Sons of Anarchy star Charlie Hunnam talks about his big screen war against mega monsters in his movie Pacific Rim and who would be his real-life partner in battle.
Actor Charlie Hunnam has been riding into your TV screens for the past five seasons as Jax Teller on the hit FX series Sons of Anarchy. Now, the bad biker boy with heart you’re used to loving is transformed into something bigger.
He may not play a traditional superhero with supernatural powers, but in Hunnam’s new film, Pacific Rim, directed by Guillermo del Toro, he’ll operate one of the biggest monsters on the planet in order to fight monstrous alien creatures coming up from the deep blue sea.
In Pacific Rim, when legions of monstrous, alien creatures, known as Kaiju, started rising from the sea, a war began that would take millions of lives and consume humanity’s resources for years. In order to combat these giant killers, a special type of weapon was devised: massive robots, called Jaegers, which are controlled simultaneously by two pilots whose minds are synched via a neural bridge, called “The Drift.” But as the enemy grows more powerful with each attack, even the Jaegers are proving nearly defenseless in the face of the relentless Kaiju.
On the verge of defeat, the forces defending mankind have no choice but to turn to two unlikely heroes—a washed up former pilot (Hunnam) and an untested trainee (Rinko Kikuchi)—who are teamed to drive a seemingly obsolete Jaeger, the Gypsy Danger. And, as you would expect, it’s Hunnam and his partner who stand as mankind’s last hope against the mounting apocalypse.
Hunnam, who stars as a Jaegar fighter pilot with a trouble past, talks about what it was like working on his first big movie, what Guillermo de Toro is like as a director,what it’s like to share a brain with his pilot partner, Rinko Kikuchi, and who he would take into battle with him in real-life.
On the film: “The characters in the film are at the eleventh hour, and the only way they can overcome this colossal danger is by coming together and forgetting all their petty differences, be it nations or creeds or backgrounds. The one thing mankind has proven time and time again is that we can overcome any obstacle that we set our minds to, and I think that message will resonate with audiences.”
On getting the part: “I got a call saying that Guillermo was interested in me for this new film. We met and he gave me a vague outline of the story and who the character was. Then, about a week later, he called and offered it to me. Of course I said yes, and that was the first time in my career that I committed to a project without first reading the script. It was a leap of faith because, script or no script, I was signing on to work with Guillermo.”
About his character: “He’s young and full of bravado and lives to kick ass against the Kaiju. He’s doing very well piloting his Jaeger, Gipsy Danger, with his brother, but in their desire to protect humanity, they disobey an order, which turns out to be a tragic mistake that forces Raleigh to leave the Jaeger corps behind.”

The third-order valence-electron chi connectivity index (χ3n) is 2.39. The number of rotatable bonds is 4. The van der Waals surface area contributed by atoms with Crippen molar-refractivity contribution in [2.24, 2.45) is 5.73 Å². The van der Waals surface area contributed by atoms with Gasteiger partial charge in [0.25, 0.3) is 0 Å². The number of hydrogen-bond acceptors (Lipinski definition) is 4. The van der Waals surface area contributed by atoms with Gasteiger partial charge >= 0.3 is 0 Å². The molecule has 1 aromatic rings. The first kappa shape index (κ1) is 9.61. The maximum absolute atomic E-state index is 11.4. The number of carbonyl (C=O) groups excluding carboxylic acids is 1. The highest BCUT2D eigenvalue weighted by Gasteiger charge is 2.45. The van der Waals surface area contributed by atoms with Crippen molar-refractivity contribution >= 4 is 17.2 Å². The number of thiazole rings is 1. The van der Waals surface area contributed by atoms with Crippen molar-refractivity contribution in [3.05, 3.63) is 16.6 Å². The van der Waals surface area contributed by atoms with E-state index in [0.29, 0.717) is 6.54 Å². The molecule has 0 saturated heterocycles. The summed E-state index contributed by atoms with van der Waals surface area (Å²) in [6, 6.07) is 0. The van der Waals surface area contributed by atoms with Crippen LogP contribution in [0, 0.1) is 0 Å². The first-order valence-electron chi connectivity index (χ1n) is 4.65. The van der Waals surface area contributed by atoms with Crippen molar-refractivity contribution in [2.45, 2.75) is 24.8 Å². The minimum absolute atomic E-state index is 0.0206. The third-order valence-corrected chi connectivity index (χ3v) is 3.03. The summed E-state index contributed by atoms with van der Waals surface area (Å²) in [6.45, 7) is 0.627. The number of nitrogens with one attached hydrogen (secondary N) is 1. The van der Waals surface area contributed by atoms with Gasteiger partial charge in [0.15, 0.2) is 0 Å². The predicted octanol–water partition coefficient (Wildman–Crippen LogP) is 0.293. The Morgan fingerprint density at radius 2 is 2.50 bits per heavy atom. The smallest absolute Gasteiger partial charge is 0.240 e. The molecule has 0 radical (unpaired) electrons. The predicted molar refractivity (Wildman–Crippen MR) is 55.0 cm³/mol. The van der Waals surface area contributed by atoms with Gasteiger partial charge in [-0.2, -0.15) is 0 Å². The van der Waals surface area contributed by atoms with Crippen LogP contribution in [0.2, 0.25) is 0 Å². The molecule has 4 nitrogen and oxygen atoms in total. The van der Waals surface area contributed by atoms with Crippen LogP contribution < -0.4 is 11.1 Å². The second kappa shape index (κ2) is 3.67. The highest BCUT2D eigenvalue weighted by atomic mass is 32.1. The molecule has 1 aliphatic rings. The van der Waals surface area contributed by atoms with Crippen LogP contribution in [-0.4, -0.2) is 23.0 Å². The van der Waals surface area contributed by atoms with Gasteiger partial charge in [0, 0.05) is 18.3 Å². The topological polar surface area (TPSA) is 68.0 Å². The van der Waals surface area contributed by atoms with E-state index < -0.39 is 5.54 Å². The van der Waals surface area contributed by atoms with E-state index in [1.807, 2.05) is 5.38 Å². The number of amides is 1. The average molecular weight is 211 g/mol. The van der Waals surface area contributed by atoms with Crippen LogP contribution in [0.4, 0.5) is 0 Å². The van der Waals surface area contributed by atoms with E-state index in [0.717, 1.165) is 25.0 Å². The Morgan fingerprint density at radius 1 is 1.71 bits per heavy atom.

Filming the tough robotic scenes: Essentially they built an apparatus like an elliptical type of machine that we would be strapped into while we were wearing our suit of armor, which weighed about 30lbs, and we would be on these ellipticals doing these sequences, throwing punches for an average shooting day, which is 14 to 16 hours and in my case for 27 days. I anticipated it would be difficult but not as difficult as it turned out to be.”
What it’s like to “drift”: “One of the very beautiful and original ideas that has grown from this movie is the way the two pilots and the computer interact, which we call the Drift, which is literally when we get neurologically connected and all of the information in her brain (Kikuchi) is accessible to me and vice-versa. So it’s literally letting somebody inside your head who has access to all of your darkest secrets and most embarrassing memories; everything that’s in your head.”
Working with Guillermo del Toro: “I think what just sets this movie apart is Guillermo. This is the world in his mind that he resides in. I don’t think there’s anybody with more passion and integrity and who is more qualified than Guillermo to do this type of movie. I mean, he’ll get up in the middle of the night and go to the bathroom to sketch an idea of a monster head that he has! He’s just in a class of his own in his imagination and how he realizes these creatures and just his ability to bring these dimensional worlds together that you really can believe in them.”
Working with co-star Rinko Kikuchi: “Rinko is such a joy. She’s just such a sweet, genuine, lovely and fun person. She’s one of the truly nicest people I’ve come across in my travels through Hollywood.”
Who would be his real life co-pilot: “I would have to say my big brother. There’s a theme in the film about co-pilots being someone that you completely trust and be compatible with and really anticipate what they’re going to do in a situation; someone that you know will have your back. My big bro has been having my back since day one.”
Pacific Rim opens on July 12 and stars Charlie Hunnam, Idris Elba, Rinko Kikuchi, Charlie Day, Rob Kazinsky, Max Martini, Clifton Collins, Jr., Burn Gorman, and Ron Perlman.